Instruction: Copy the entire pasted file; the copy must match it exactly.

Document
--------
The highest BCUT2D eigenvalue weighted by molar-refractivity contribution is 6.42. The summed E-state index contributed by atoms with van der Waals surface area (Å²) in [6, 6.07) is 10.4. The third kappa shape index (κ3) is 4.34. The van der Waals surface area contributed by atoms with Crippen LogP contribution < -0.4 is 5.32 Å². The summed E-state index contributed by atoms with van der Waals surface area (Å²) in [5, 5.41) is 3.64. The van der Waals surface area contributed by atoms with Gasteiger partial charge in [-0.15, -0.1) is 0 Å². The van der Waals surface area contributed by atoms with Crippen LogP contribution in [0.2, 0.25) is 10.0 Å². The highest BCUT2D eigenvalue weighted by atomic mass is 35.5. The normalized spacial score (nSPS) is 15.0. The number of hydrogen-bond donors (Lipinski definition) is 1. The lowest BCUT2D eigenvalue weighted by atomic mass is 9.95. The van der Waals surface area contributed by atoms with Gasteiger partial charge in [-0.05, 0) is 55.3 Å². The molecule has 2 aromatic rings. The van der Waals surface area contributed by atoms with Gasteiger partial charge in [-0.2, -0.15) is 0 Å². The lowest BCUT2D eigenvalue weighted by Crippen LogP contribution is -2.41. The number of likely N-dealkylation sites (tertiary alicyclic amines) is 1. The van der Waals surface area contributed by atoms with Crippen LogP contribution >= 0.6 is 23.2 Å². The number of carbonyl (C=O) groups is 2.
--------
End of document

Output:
The highest BCUT2D eigenvalue weighted by molar-refractivity contribution is 6.42. The summed E-state index contributed by atoms with van der Waals surface area (Å²) in [6, 6.07) is 10.4. The third kappa shape index (κ3) is 4.34. The van der Waals surface area contributed by atoms with Crippen LogP contribution < -0.4 is 5.32 Å². The summed E-state index contributed by atoms with van der Waals surface area (Å²) in [5, 5.41) is 3.64. The van der Waals surface area contributed by atoms with Gasteiger partial charge in [-0.15, -0.1) is 0 Å². The van der Waals surface area contributed by atoms with Crippen LogP contribution in [0.2, 0.25) is 10.0 Å². The highest BCUT2D eigenvalue weighted by atomic mass is 35.5. The normalized spacial score (nSPS) is 15.0. The number of hydrogen-bond donors (Lipinski definition) is 1. The lowest BCUT2D eigenvalue weighted by atomic mass is 9.95. The van der Waals surface area contributed by atoms with Gasteiger partial charge in [-0.05, 0) is 55.3 Å². The molecule has 2 aromatic rings. The van der Waals surface area contributed by atoms with Gasteiger partial charge in [-0.2, -0.15) is 0 Å². The lowest BCUT2D eigenvalue weighted by Crippen LogP contribution is -2.41. The number of likely N-dealkylation sites (tertiary alicyclic amines) is 1. The van der Waals surface area contributed by atoms with Crippen LogP contribution >= 0.6 is 23.2 Å². The number of carbonyl (C=O) groups is 2.